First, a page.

Have you ever wondered how your competitor gets so much press while you get none? Help a Reporter Out (HARO) might be their secret weapon. This popular service connects professionals and experts eager to be quoted to journalists who need someone to quote in their articles. No matter what your field, you can use HARO, owned by Cision, to position yourself as a source and your business as a model or in an example. Here's everything you need to know about HARO, from how it works to how to pitch journalists in a way that will increase your chances of getting your comments published.

How Does HARO Work?

To use HARO as an expert source and connect with journalists, you'll need to sign up for a HARO account. A basic account is free. After someone at HARO approves your account, you'll start receiving the HARO email newsletter.

The newsletter comes out Monday through Friday, three times a day: at 5:35 a.m., 12:35 p.m., and 5:35 p.m., Eastern time. Each newsletter contains a long list of reporters' queries that include the topic they're writing about, the questions they need answered, and the types of sources they're looking for. As a potential source, you'll want to quickly scan the newsletter to look for queries related to your area of expertise. Not every newsletter will have one, and that's okay.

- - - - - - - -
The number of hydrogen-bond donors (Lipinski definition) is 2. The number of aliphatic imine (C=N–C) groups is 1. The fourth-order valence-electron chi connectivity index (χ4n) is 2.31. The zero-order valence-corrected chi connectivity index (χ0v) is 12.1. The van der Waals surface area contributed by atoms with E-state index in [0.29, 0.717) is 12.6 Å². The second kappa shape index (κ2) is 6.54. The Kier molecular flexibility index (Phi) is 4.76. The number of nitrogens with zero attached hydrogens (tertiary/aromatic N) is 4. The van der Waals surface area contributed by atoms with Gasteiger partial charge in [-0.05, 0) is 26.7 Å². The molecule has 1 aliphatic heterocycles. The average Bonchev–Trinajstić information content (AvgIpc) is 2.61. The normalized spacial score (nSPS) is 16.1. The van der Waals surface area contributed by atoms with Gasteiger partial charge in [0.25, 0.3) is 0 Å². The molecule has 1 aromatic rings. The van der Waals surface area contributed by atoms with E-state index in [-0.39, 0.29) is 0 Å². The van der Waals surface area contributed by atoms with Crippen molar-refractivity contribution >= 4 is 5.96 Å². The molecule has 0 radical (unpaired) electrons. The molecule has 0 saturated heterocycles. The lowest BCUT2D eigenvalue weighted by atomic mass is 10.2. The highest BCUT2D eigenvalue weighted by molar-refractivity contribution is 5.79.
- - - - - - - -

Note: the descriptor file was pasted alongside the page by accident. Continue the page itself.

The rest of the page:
If that sounds cumbersome, consider purchasing a monthly subscription to get upgrades like keyword-filtered results. A subscription can also mean receiving queries as soon as they're approved, giving you a jump over people who don't see them until the next newsletter comes out.

To reply to a query, you'll need to go through the HARO platform, because the writer's email address will be masked. This system helps keep reporters from getting spammed with unwanted public relations emails, which the typical journo already receives way too many of. The reporter usually provides their name and the publication name, which is important because you don't want to spend time pitching to a publication that isn't the right fit for promoting your business. On occasion, though, reporters will mask this information from sources to help prevent competing publications from putting out a similar story before they can publish theirs.